A recent Gallup poll reveals the world’s most and least religious countries, along with some other surprises.

Illustration: Gallup Poll

Which countries come to mind when you hear the word “religious”? Israel? India? Istanbul?

Ok, ok, Istanbul isn’t a country, but it was the inspiration for that catchy tune.

Well, if you guessed any of the above, you didn’t hit even one of the countries that made the top 11 Most Religious Countries in the world in a recent Gallup Poll.

Coming in at the top spot was Egypt, followed by Bangladesh, and a host of African countries, along with Indonesia.

On the flip side, which are the least religious countries in the world?

Estonia had the lowest percentage of people who said that religion plays an important part in their lives, followed by a few fair-skinned places: Sweden, Denmark, and Norway. Rounding out the top five is a former Communist territory, the Czech Republic.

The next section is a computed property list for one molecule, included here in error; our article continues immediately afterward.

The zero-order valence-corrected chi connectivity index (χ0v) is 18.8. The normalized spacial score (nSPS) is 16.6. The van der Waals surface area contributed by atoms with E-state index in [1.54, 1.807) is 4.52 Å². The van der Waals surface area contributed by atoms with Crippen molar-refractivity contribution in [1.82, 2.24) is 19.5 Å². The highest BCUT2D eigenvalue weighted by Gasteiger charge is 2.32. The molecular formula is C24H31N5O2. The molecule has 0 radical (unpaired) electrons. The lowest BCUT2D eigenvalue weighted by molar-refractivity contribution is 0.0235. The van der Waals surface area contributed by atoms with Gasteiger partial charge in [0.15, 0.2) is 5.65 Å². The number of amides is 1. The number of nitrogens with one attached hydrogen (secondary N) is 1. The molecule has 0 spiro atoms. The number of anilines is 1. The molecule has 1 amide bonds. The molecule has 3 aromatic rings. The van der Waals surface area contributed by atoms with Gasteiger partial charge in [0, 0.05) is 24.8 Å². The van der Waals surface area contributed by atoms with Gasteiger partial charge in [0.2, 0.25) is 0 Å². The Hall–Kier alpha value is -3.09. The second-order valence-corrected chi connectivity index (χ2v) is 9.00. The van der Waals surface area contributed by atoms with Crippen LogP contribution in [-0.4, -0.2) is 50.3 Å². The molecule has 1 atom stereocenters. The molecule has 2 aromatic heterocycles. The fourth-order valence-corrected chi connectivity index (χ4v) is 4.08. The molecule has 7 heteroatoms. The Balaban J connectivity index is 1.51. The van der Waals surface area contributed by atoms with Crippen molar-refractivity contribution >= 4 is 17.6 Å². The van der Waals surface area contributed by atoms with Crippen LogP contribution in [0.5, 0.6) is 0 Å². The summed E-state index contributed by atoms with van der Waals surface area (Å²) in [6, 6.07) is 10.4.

Even more interesting, according to the same poll:

A population’s religiosity level is strongly related to its average standard of living…(the poll) indicates that 8 of the 11 countries in which almost all residents (at least 98%) say religion is important in their daily lives are poorer nations in sub-Saharan Africa and Asia.

And you guessed it, several of the least religious countries have the highest living standards, including Hong Kong, Japan, and the fair-haired triple whammy mentioned above.

What does this mean exactly? Is there a clear link between being devoted to a higher power and having no money in your pocket?

Of course, one of the problems with this purported correlation is the United States, which has both a high standard of living AND high marks for being religious.

What do you think – is there a real correlation between religion and standard of living? Share your thoughts below.

Feature photo: Steven Fernandez